About Me

Thursday, March 29, 2012

Savory Spinach Bread

A late post of a bread for the St. Patrick's day potluck at work.  I had made two trial attempts earlier. This bread had ingredients similar to Spinach Bread 2 from the attempts,  except it used all bread flour.  This was probably only the third or fourth time in two years that I made an all bread flour bread.  It's a very different feeling kneading such a dough,  it was very sticky initially but then smoothed out wonderfully.

I was going to have to bake the bread the evening before the potluck and it was going to be a short evening because I had other things going on.  So I decided to make this over two days using delayed fermentation.

Day 1
6.15 oz baby spinach... lightly sauteed and pureed.  The pureed mixture weighed 5 oz
490 g bread flour
½ tsp instant yeast
1 Tbsp oil
1 tsp sugar
¾ tsp salt
1 tsp dried basil
180 g water (little more than 1 cup)

(4 oz grated cheese (1 cup) on day 2)

(If making a 8½ x 4½ loaf,  use about 450 g of flour, and 150 g of water to begin with.  Use less salt if the cheese is quite salty.)


I mixed all the ingredients and kneaded well for 5 minutes or so.  The bowl was covered with a plastic wrap.  The dough sat for an hour and was then refrigerated overnight.  I wasn't sure about cheese going through the slow fermentation,  so I decided to add it between the first and second rise.

Ready for delayed fermentation in the refrigerator

Day 2
The dough was removed from the fridge about four and a half hours before it needed to go in the oven.  It had risen quite a bit.  After an hour and a half (or so),  when the dough was close to room temperature,  it was time to add in the cheese.  I used pepper jack to add a little kick to the bread.

6:10 pm: Ready to add the cheese in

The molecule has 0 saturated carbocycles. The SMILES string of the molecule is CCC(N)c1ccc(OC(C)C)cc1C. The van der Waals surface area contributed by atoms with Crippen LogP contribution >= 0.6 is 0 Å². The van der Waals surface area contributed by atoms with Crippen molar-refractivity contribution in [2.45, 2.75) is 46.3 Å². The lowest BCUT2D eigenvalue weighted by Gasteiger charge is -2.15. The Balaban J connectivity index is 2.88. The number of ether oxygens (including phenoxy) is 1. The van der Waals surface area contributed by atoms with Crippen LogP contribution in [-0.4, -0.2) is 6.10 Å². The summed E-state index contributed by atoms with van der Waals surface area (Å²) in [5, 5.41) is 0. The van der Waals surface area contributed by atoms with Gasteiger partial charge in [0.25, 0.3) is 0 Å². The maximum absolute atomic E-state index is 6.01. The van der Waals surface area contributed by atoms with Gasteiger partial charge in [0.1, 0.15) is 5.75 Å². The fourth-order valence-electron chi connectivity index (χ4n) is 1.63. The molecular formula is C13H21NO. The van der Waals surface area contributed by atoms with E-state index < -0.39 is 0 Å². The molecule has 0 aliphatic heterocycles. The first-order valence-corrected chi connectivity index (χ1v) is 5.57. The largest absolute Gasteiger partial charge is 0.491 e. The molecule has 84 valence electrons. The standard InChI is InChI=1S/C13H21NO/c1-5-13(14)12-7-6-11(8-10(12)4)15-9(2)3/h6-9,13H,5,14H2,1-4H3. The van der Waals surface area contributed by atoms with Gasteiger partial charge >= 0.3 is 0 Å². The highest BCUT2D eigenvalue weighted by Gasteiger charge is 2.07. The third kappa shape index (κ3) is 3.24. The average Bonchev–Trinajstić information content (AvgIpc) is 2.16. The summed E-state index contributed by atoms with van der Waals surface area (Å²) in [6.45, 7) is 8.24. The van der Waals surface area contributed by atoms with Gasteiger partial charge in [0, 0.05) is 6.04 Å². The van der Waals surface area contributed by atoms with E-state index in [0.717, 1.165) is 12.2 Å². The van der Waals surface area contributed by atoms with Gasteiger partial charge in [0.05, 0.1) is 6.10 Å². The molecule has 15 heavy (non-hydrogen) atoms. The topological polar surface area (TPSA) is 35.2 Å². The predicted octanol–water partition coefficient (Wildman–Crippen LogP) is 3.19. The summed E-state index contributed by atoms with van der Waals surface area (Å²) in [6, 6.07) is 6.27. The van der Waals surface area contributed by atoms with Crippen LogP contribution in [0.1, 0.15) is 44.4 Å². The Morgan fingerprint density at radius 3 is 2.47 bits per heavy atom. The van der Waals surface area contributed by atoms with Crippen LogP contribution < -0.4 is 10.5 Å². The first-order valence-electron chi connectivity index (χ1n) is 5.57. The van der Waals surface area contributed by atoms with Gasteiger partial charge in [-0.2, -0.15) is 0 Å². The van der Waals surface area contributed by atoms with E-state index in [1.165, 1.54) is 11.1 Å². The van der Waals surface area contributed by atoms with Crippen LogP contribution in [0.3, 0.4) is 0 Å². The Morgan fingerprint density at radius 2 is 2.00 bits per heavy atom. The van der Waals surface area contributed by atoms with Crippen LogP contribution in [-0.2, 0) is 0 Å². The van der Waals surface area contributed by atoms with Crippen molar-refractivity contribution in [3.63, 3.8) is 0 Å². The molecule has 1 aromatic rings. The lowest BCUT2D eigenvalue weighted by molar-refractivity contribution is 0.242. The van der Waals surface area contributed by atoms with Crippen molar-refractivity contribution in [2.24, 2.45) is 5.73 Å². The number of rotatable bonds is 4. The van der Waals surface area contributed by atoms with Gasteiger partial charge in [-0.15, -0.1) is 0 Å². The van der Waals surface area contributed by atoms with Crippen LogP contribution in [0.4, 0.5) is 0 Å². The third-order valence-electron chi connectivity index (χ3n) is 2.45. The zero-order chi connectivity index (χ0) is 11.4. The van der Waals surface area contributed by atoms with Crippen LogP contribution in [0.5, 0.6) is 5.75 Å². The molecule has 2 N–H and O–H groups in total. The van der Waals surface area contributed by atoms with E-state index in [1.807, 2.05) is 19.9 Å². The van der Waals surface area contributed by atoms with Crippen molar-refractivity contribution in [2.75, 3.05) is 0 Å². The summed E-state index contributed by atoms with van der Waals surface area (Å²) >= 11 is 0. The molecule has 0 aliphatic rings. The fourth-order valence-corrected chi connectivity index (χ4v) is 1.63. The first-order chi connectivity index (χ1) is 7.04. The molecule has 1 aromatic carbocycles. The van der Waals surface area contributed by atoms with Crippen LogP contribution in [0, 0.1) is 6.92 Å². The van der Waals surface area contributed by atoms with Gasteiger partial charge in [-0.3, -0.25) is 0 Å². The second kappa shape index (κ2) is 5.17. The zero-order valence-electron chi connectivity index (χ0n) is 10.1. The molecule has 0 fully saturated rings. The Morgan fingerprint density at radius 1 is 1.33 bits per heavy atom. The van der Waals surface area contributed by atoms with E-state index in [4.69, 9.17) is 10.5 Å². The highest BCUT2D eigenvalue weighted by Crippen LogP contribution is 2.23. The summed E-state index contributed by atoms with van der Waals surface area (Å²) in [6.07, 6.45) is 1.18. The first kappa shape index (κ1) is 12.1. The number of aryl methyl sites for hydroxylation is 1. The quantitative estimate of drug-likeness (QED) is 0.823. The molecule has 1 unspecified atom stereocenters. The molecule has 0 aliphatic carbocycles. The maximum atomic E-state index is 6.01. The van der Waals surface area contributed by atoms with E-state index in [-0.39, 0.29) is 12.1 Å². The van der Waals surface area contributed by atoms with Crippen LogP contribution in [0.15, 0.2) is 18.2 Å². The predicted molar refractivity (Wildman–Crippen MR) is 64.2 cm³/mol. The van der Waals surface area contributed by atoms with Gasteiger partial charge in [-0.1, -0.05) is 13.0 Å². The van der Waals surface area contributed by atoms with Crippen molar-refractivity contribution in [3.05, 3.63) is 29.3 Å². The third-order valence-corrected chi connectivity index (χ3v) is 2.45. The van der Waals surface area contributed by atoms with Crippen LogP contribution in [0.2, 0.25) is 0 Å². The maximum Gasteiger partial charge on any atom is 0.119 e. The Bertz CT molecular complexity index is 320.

I didn't want to destroy the gas that had built inside the risen dough. So the cheese had to be added in carefully.  This is how I blended the cheese in.
(Left to right,  top to bottom)

Second rise done

Using Laurel Robertson's shaping technique (even though it is the one for a loaf)
(Left to right,  top to bottom)

The dough was placed in a cast iron combo cooker which had preheated with the oven as it preheated to 400° F.  When the dough was placed in the oven,  the temperature was turned down to 350° F.  The lid on the combo cooker was removed after 25 minutes,  letting the crust form.  After another 25 minutes,  the bread was taken out of the oven.

A limb trying to sprout out the right side

Because the cheese had not been added when first preparing the dough, it did not become one with the dough and was quite likely not evenly distributed.   Also it melted unevenly and tried to flow within the dough. The result was a distorted boule with cheese trying to bubble out of it.

Chopped off limb showing a very hole-y crumb

The good thing about the distorted shape was that I could slice of a tiny piece to take a picture as well as taste the bread, without losing the boule shape.  It was fairly spicy and I was afraid it wouldn't be liked at the potluck.  I wasn't going to participate in the potluck as I was attending an off-site training workshop,  so RH got to take the bread.  I heard from him that a few colleagues said they liked the bread.  I got to eat the last piece that he brought back for me.

Date: March 15, 2012
Recipe: My own recipe
Flours: Bread flour
Bread specific ingredients: Spinach,  cheese (pepper-jack),  dried basil
Sweetener used: Sugar
Liquid: Water
Comments: Even though the bread didn't look very pretty (it would make a great Halloween bread, don't you think?),  it tasted pretty good. The crumb was wonderful with it's big holes.  I liked the two day baking process,  I think it would work for breads that didn't have too many mix-ins.  I am going to experiment with it some more in an attempt to not be tied down for most of the day on baking day.

No comments:

Post a Comment